Rebekah Brooks in new email mystery: Police were not given email showing former editor of The Sun signed off all payments, court told

Brooks was cleared of paying public officials for information

The police chief in charge of one of Scotland Yard’s largest investigations, into alleged corrupt payments to public officials by Sun journalists, has claimed not to have seen an internal email stating all cash payments had to be approved by Rebekah Brooks.

Detective Superintendent Mark Kandiah was asked at Kingston Crown Court yesterday about an email dated April 2006 sent to senior executives by the newspaper’s managing editor, Graham Dudman, which stated: “With immediate effect, no cash payments to be made without Rebekah’s approval.”

The jury at the trial of six Sun journalists accused of paying public officials for confidential information was told by lawyers for Mr Dudman that the email had “literally surfaced in the last week”. Oliver Blunt QC asked: “I imagine you haven’t seen it?” Mr Kandiah, recently retired from the Met, replied: “No.”

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Chris Pharo, the head of news at ‘The Sun’, faces six charges (Reuters)

The former police boss led Operation Elveden, which is investigating allegations of inappropriate payments to police. It led to Ms Brooks, a former editor of The Sun, standing trial at the Old Bailey this year, where she was acquitted of paying public officials for information that led to stories in the newspaper.

Mr Kandiah said much of the evidence for Operation Elveden was handed to police by the Management and Standards Committee (MSC), a unit set up after the phone-hacking scandal by News Corp, the US parent company of News International, publisher of The Sun and the News of the World.

Nigel Rumfitt, acting for Chris Pharo, The Sun’s head of news, claimed they were “shopping their own staff”. Mr Kandiah admitted that complications over the police’s ability to obtain confidential journalistic material had led the Met to rely on the MSC and that “lines of enquiry were dictated by material identified by News International”.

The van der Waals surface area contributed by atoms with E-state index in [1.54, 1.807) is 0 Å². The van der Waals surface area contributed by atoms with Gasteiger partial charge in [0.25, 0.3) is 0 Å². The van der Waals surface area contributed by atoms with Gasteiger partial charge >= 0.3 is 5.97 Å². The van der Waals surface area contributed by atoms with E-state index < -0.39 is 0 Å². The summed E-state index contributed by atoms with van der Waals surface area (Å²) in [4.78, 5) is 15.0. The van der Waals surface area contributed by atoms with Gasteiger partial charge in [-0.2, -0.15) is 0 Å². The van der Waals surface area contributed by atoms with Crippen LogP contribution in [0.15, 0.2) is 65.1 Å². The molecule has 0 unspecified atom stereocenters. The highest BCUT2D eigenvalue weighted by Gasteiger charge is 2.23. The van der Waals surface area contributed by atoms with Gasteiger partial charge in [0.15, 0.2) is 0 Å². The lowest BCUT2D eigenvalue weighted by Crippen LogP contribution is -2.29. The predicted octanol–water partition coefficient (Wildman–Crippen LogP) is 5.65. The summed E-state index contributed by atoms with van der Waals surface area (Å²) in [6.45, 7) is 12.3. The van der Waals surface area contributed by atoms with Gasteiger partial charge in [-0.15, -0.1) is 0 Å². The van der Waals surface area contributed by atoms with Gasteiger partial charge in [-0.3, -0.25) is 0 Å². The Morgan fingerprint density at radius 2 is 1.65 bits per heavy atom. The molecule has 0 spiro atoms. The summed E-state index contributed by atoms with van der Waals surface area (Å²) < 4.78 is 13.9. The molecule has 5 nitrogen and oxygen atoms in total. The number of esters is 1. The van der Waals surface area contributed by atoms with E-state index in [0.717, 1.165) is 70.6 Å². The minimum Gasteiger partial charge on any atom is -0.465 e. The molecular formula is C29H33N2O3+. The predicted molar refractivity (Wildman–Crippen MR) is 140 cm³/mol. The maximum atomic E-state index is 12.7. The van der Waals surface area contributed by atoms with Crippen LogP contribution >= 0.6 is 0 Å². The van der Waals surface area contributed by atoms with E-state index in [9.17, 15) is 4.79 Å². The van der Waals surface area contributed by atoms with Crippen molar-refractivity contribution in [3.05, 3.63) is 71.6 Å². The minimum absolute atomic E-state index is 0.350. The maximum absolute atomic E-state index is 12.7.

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Andy Coulson arriving at the Old Bailey for sentencing after being convicted of phone hacking, earlier this year (Getty)

However, Mr Kandiah said the company’s willingness to co-operate with the police lessened in 2012 when the MSC was asked for “minutes of board meetings”. He also said the MSC was “not happy” when it was warned by the Crown Prosecution Service that it could be prosecuted for corporate offences.

Mr Rumfitt asked Mr Kandiah whether “the whole shooting match was run by Mr Rupert Murdoch and his family”? Kandiah replied: “I couldn’t comment on that.”

The jury heard that News Corp became increasingly concerned when told by the Met in 2012 that responsibility for corporate offences lay at “editor-level” with Rebekah Brooks and Andy Coulson, the former News of the World editor who was convicted of phone-hacking this year.

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Former Sun editor Dominic Mohan (Getty)

Mr Rumfitt asked how the MSC reacted to the news that the company was a corporate suspect in May 2012. Mr Kandiah replied: “They were certainly not happy about the company being prosecuted.” He continued: “One of the concerns of News International was that the directing minds of the company might be at editor level?” Mr Kandiah said: “That was the situation in 2012.”